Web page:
Some of Kim’s favourites and best seller is the Stinging Nettle that’s a fantastic anti-inflammatory for arthritis and pain management.
“It’s really high in iron that’s good for anaemia, gout – a uric acid that builds up in people’s joints – prostate, muscles and joints,” Kim said.
“It’s a bit of an all-rounder and an old age cure. As we start aging these are the things that seem to affect people the most.”
A similar one touted as “a miracle plant” is Gotu Kola which being used as a complimentary therapy for certain cancers.
“It’s a detox and it really works at a cellular level that helps break down masses.
“I just pick the leaves and eat them. It’s really great for wellness and health.”
Another favourite is lemon myrtle that is high in zinc and vitamin c and has super anti-inflammatory properties.
“I use my essential oil for massages all the time, mainly lemon myrtle.
“I just use it on everyone now, so every massage has that aromatherapy element.
“It also has antiviral properties and it’s really helpful for your muscles.”
Comfrey is another plant taken and infused into an oil that Kim has seen work its magic firsthand.
“One of my clients had really bad knees and was on the way to an operation.
“She was just a mess. She takes some of my plants, she buys some of my tinctures and creams and oils and she’s got no pain in her knees anymore.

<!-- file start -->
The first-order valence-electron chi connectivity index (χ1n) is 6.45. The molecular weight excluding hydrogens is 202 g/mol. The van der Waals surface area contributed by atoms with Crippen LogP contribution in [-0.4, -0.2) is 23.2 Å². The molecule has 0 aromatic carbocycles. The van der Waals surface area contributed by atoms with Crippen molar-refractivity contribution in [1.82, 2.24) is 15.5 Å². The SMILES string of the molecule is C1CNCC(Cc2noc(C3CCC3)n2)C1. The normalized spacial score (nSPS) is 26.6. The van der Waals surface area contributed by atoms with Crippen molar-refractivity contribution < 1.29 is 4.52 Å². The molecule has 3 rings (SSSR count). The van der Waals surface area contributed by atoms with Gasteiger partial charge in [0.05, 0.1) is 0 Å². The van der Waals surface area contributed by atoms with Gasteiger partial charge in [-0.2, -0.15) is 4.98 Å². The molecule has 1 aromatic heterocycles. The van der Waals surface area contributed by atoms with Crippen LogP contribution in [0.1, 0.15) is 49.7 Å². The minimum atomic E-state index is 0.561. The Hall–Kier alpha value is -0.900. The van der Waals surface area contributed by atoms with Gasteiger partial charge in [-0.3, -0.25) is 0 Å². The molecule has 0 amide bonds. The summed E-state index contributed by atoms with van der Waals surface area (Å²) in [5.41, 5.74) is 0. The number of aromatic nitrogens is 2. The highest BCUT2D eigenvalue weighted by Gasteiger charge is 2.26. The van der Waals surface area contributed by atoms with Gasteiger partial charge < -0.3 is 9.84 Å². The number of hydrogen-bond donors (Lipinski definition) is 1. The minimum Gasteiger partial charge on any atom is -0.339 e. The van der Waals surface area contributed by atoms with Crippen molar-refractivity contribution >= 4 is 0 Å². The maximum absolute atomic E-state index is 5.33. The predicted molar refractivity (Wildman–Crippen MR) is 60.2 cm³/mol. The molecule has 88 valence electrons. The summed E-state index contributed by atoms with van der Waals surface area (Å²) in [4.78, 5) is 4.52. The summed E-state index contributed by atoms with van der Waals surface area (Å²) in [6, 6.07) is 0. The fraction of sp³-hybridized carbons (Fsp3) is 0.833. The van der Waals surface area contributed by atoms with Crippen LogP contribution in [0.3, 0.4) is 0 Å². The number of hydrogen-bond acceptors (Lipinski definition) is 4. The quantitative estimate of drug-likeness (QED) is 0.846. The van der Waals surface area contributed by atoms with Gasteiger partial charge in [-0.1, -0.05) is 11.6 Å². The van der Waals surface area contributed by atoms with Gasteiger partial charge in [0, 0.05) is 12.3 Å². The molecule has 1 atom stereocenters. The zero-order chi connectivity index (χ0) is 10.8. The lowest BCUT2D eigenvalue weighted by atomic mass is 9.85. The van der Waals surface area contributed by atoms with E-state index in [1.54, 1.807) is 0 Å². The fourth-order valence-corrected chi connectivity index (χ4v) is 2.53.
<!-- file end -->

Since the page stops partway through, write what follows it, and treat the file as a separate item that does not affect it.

“The praise she gives me now is very rewarding.”
There’s also ashwagandha foliage that boosts strength, vitality and memory and great to add with a morning coffee.
Herbal Tonic to aid metabolism. King of Bitters for cold and flu. Bone Knit to help heals breaks and sprains.
Plus, turmeric, the king of the anti-inflammatory.
“It’s a favourite. I put it in my coffee and if I really want to dose it up, I’ll mix it with honey and have a spoon of it.”
“Some of my clients take it in capsule or tablet form and they haven’t noticed the benefit, so I gave them the turmeric in its natural form and they see it works so much better.”
Kim’s clients are often on the receiving end of goodies from her “dirt cupboard”.
“I pick little bunches of whatever is left over to give people and they just love it.
“It’s quirky and that’s me.”
To find out more about Bask Holistic Health phone Kim on 0417 639 598.